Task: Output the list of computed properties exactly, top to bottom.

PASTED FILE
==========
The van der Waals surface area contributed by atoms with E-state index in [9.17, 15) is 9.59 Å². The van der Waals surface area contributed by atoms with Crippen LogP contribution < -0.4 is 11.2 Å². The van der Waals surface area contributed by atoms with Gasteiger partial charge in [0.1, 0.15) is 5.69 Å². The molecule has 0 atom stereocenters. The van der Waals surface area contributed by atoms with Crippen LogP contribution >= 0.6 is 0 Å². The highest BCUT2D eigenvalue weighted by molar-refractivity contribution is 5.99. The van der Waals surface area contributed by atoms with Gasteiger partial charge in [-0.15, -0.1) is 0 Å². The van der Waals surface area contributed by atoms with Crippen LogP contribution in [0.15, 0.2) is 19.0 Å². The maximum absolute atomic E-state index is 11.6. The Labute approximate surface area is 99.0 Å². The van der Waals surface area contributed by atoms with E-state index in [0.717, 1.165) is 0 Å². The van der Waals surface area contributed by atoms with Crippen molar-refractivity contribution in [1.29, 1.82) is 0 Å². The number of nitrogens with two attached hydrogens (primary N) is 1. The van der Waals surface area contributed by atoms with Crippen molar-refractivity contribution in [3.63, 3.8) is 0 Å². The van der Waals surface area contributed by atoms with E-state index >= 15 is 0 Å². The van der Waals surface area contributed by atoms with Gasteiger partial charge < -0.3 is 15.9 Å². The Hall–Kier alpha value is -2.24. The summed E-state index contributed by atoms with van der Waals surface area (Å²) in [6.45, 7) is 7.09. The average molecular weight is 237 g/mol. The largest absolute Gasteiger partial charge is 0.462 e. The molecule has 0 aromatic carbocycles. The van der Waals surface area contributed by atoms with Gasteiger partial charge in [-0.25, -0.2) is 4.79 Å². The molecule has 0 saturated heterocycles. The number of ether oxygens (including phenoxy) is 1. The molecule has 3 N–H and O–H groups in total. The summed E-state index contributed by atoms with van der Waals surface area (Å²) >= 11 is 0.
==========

The van der Waals surface area contributed by atoms with E-state index in [9.17, 15) is 9.59 Å². The van der Waals surface area contributed by atoms with Crippen LogP contribution < -0.4 is 11.2 Å². The van der Waals surface area contributed by atoms with Gasteiger partial charge in [0.1, 0.15) is 5.69 Å². The molecule has 0 atom stereocenters. The van der Waals surface area contributed by atoms with Crippen LogP contribution >= 0.6 is 0 Å². The highest BCUT2D eigenvalue weighted by molar-refractivity contribution is 5.99. The van der Waals surface area contributed by atoms with Gasteiger partial charge in [-0.15, -0.1) is 0 Å². The van der Waals surface area contributed by atoms with Crippen LogP contribution in [0.15, 0.2) is 19.0 Å². The maximum absolute atomic E-state index is 11.6. The Labute approximate surface area is 99.0 Å². The van der Waals surface area contributed by atoms with E-state index in [0.717, 1.165) is 0 Å². The van der Waals surface area contributed by atoms with Crippen molar-refractivity contribution in [1.29, 1.82) is 0 Å². The number of nitrogens with two attached hydrogens (primary N) is 1. The van der Waals surface area contributed by atoms with Crippen molar-refractivity contribution in [3.63, 3.8) is 0 Å². The van der Waals surface area contributed by atoms with E-state index >= 15 is 0 Å². The van der Waals surface area contributed by atoms with Gasteiger partial charge < -0.3 is 15.9 Å². The Hall–Kier alpha value is -2.24. The summed E-state index contributed by atoms with van der Waals surface area (Å²) in [6.45, 7) is 7.09. The average molecular weight is 237 g/mol. The largest absolute Gasteiger partial charge is 0.462 e. The molecule has 0 aromatic carbocycles. The van der Waals surface area contributed by atoms with Gasteiger partial charge in [-0.25, -0.2) is 4.79 Å². The molecule has 0 saturated heterocycles. The number of ether oxygens (including phenoxy) is 1. The molecule has 3 N–H and O–H groups in total. The summed E-state index contributed by atoms with van der Waals surface area (Å²) >= 11 is 0.